Yet Brussels must understand how narrow this American climate victory was, how close the US came to wasting two years of Democratic control and failing to pass any climate legislation at all. For much of the summer, it looked like the concerns of Joe Manchin, a conservative Democratic senator from the Republican-supporting, coal mining state of West Virginia, would block any bill. And then all of a sudden, in one chaotic week in August while much of Europe was at the beach, the US Congress approved huge sums for greening the US economy—most modelers now expect US greenhouse gas emissions, which in 2021 were 17 percent lower than their 2005 peak, to fall about 40 percent below 2005 levels by 2030, putting the US within striking distance of its Paris Agreement pledge. Given where transatlantic climate cooperation was just a few months ago, trade disputes about big green subsidies are “first-world problems” or what the Germans call “Luxusprobleme” (luxury problems).
The Inflation Reduction Act just barely squeaked by the US Senate, with Vice President Kamala Harris breaking a tie in its favor. This means that the Democratic Party needed to deploy every useful framing to get this climate bill over the top. The national security framing, the need to produce more key goods at home and not rely so much on China? Check. The national power framing, the need to “strengthen America’s manufacturing base” and “support American workers”? Check. For European leaders currently turning to friendly nations like the US to replace gas from Russia, Europe’s own authoritarian rival to the East, and handing out massive subsidies to keep EU industry going amid an energy crisis, these motivations should be understandable.
Nationalist Motivations to Save the Planet?
Yes, the logic of efficiency (and of the trading order) suggested that the US should have taxed harmful carbon emissions rather than given out subsidies to American workers buying American vehicles running on American batteries. On the other hand, the urgency of the climate crisis and the tricky policy economy of the energy transition in America demanded the US Congress do something right away, and that American workers earn benefits more immediately than mitigating global suffering over coming decades.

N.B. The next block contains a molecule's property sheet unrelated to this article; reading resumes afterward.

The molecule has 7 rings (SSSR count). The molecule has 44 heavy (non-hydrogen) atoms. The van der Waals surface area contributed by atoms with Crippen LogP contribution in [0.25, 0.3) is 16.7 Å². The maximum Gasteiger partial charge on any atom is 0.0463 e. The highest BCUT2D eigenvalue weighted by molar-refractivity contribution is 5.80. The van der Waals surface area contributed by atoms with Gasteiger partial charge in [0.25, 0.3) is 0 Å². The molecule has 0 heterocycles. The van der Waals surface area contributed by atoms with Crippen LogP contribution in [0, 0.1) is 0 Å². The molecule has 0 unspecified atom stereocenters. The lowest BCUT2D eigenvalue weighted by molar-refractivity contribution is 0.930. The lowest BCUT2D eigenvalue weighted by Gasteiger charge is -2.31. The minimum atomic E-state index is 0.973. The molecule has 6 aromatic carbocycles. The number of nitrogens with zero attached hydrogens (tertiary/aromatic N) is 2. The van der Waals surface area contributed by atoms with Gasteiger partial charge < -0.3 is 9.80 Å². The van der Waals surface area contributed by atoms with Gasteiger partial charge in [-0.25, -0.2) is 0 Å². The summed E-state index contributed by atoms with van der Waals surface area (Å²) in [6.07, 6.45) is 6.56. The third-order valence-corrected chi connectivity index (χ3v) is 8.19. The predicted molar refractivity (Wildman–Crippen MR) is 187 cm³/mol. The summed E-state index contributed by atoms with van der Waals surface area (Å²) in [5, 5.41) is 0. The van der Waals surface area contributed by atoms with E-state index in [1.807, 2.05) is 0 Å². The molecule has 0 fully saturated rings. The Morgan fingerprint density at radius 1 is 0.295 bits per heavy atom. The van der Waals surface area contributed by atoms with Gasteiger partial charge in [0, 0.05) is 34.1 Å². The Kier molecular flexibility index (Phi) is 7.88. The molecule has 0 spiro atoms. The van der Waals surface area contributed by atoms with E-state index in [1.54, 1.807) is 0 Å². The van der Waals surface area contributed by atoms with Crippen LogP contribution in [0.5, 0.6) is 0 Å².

There’s a larger question at play here. Can nationalism be a useful motivating force with regard to addressing the climate crisis? Scholars from different traditions disagree. For Geoff Mann and Joel Wainwright, the leftist authors of Climate Leviathan, nationalism cannot animate an effective politics of climate justice as it did in past struggles to change the world, like the anti-colonial movement in India in the 1940s or the anti-apartheid movement in 1980s South Africa; a much larger transnational movement is required. Whereas for Anatol Lieven, the author of Climate Change & The Nation-State: The Realist Case, nationalism is the most important force for motivating people to become invested in the wellbeing of future generations. What is clear is that in the case of the US Inflation Reduction Act, it took a nationalist framing and a challenge from a geopolitical rival to get Washington to pass a serious climate bill.
When challenging “America-first” style climate provisions at forums like the EU-US Trade and Technology Council, the European Union must weigh its legitimate trade interests against global climate goals. Disagreements over green subsidies between two close allies cannot be allowed to further derail the already delayed energy transition. To adapt a Fredric Jameson quote on the end of capitalism, it’s easier to imagine the end of the world than a major revision of global trade rules to permit more green subsidies, and that’s not a good thing.
Noah J. Gordon is a Fellow with the Europe Program of the Carnegie Endowment for International Peace in Washington, DC.